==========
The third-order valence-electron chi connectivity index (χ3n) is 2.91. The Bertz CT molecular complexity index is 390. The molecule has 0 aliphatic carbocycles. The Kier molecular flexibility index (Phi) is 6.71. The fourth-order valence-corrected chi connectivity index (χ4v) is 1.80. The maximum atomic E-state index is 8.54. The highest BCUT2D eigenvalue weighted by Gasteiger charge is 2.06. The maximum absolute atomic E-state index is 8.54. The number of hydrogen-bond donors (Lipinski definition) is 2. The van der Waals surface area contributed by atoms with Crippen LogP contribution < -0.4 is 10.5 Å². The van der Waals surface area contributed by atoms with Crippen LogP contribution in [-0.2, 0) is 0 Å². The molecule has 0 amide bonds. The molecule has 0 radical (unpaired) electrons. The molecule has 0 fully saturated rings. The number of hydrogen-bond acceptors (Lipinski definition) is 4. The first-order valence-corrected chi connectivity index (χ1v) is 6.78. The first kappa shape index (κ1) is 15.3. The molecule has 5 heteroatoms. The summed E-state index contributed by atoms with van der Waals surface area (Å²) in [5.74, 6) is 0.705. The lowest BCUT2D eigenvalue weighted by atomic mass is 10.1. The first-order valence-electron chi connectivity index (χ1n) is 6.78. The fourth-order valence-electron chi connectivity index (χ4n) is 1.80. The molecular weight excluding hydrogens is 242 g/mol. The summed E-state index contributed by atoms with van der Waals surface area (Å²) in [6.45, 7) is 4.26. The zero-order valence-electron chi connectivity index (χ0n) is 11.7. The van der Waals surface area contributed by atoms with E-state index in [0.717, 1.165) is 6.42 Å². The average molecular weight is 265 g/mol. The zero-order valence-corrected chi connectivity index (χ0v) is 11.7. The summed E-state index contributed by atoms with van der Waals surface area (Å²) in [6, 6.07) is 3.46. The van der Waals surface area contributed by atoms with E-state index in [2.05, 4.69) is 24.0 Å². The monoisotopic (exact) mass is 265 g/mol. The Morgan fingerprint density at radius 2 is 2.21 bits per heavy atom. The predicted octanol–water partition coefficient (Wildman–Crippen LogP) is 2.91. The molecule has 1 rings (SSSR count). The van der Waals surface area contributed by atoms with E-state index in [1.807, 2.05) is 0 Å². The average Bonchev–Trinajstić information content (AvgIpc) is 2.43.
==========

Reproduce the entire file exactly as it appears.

The third-order valence-electron chi connectivity index (χ3n) is 2.91. The Bertz CT molecular complexity index is 390. The molecule has 0 aliphatic carbocycles. The Kier molecular flexibility index (Phi) is 6.71. The fourth-order valence-corrected chi connectivity index (χ4v) is 1.80. The maximum atomic E-state index is 8.54. The highest BCUT2D eigenvalue weighted by Gasteiger charge is 2.06. The maximum absolute atomic E-state index is 8.54. The number of hydrogen-bond donors (Lipinski definition) is 2. The van der Waals surface area contributed by atoms with Crippen LogP contribution < -0.4 is 10.5 Å². The van der Waals surface area contributed by atoms with Crippen LogP contribution in [-0.2, 0) is 0 Å². The molecule has 0 amide bonds. The molecule has 0 radical (unpaired) electrons. The molecule has 0 fully saturated rings. The number of hydrogen-bond acceptors (Lipinski definition) is 4. The first-order valence-corrected chi connectivity index (χ1v) is 6.78. The first kappa shape index (κ1) is 15.3. The molecule has 5 heteroatoms. The summed E-state index contributed by atoms with van der Waals surface area (Å²) in [5.74, 6) is 0.705. The lowest BCUT2D eigenvalue weighted by atomic mass is 10.1. The first-order valence-electron chi connectivity index (χ1n) is 6.78. The fourth-order valence-electron chi connectivity index (χ4n) is 1.80. The molecular weight excluding hydrogens is 242 g/mol. The summed E-state index contributed by atoms with van der Waals surface area (Å²) in [6.45, 7) is 4.26. The zero-order valence-electron chi connectivity index (χ0n) is 11.7. The van der Waals surface area contributed by atoms with E-state index in [0.717, 1.165) is 6.42 Å². The average molecular weight is 265 g/mol. The zero-order valence-corrected chi connectivity index (χ0v) is 11.7. The summed E-state index contributed by atoms with van der Waals surface area (Å²) in [6, 6.07) is 3.46. The van der Waals surface area contributed by atoms with E-state index in [2.05, 4.69) is 24.0 Å². The monoisotopic (exact) mass is 265 g/mol. The Morgan fingerprint density at radius 2 is 2.21 bits per heavy atom. The predicted octanol–water partition coefficient (Wildman–Crippen LogP) is 2.91. The molecule has 1 rings (SSSR count). The van der Waals surface area contributed by atoms with E-state index in [1.807, 2.05) is 0 Å². The average Bonchev–Trinajstić information content (AvgIpc) is 2.43.